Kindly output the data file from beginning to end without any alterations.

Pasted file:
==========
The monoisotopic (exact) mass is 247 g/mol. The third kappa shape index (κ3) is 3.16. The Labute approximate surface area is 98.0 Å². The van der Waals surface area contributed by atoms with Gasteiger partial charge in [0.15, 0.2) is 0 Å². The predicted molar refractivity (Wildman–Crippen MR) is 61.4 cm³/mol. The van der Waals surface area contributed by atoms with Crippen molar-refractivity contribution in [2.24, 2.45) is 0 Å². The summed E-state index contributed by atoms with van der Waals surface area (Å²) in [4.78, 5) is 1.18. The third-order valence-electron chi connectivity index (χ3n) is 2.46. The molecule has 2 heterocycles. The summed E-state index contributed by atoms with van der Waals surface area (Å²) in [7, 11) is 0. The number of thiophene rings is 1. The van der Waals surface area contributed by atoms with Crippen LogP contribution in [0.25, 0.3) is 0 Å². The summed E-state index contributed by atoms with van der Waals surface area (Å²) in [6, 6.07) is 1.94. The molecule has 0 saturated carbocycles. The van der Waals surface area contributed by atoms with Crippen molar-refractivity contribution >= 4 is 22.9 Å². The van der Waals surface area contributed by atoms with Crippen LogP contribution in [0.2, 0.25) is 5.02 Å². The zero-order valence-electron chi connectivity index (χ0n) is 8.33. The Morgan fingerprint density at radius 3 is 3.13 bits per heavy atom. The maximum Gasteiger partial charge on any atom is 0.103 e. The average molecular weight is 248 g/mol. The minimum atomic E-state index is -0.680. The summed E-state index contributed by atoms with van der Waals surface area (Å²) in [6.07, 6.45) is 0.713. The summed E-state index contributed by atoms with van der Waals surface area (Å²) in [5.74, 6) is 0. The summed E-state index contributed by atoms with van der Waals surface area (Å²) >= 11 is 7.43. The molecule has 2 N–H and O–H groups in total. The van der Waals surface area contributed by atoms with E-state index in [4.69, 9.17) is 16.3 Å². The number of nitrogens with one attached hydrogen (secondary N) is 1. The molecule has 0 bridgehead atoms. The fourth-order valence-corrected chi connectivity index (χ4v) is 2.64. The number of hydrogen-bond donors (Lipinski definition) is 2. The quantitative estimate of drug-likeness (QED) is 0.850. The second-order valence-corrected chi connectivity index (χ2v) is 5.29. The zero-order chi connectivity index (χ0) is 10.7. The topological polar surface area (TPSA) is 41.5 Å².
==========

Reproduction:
The monoisotopic (exact) mass is 247 g/mol. The third kappa shape index (κ3) is 3.16. The Labute approximate surface area is 98.0 Å². The van der Waals surface area contributed by atoms with Gasteiger partial charge in [0.15, 0.2) is 0 Å². The predicted molar refractivity (Wildman–Crippen MR) is 61.4 cm³/mol. The van der Waals surface area contributed by atoms with Crippen molar-refractivity contribution in [2.24, 2.45) is 0 Å². The summed E-state index contributed by atoms with van der Waals surface area (Å²) in [4.78, 5) is 1.18. The third-order valence-electron chi connectivity index (χ3n) is 2.46. The molecule has 2 heterocycles. The summed E-state index contributed by atoms with van der Waals surface area (Å²) in [7, 11) is 0. The number of thiophene rings is 1. The van der Waals surface area contributed by atoms with Crippen LogP contribution in [0.25, 0.3) is 0 Å². The summed E-state index contributed by atoms with van der Waals surface area (Å²) in [6, 6.07) is 1.94. The molecule has 0 saturated carbocycles. The van der Waals surface area contributed by atoms with Crippen molar-refractivity contribution >= 4 is 22.9 Å². The van der Waals surface area contributed by atoms with Crippen LogP contribution in [0.2, 0.25) is 5.02 Å². The zero-order valence-electron chi connectivity index (χ0n) is 8.33. The Morgan fingerprint density at radius 3 is 3.13 bits per heavy atom. The maximum Gasteiger partial charge on any atom is 0.103 e. The average molecular weight is 248 g/mol. The minimum atomic E-state index is -0.680. The summed E-state index contributed by atoms with van der Waals surface area (Å²) in [6.07, 6.45) is 0.713. The summed E-state index contributed by atoms with van der Waals surface area (Å²) in [5.74, 6) is 0. The summed E-state index contributed by atoms with van der Waals surface area (Å²) >= 11 is 7.43. The molecule has 2 N–H and O–H groups in total. The van der Waals surface area contributed by atoms with E-state index in [4.69, 9.17) is 16.3 Å². The number of nitrogens with one attached hydrogen (secondary N) is 1. The molecule has 0 bridgehead atoms. The fourth-order valence-corrected chi connectivity index (χ4v) is 2.64. The number of hydrogen-bond donors (Lipinski definition) is 2. The quantitative estimate of drug-likeness (QED) is 0.850. The second-order valence-corrected chi connectivity index (χ2v) is 5.29. The zero-order chi connectivity index (χ0) is 10.7. The topological polar surface area (TPSA) is 41.5 Å².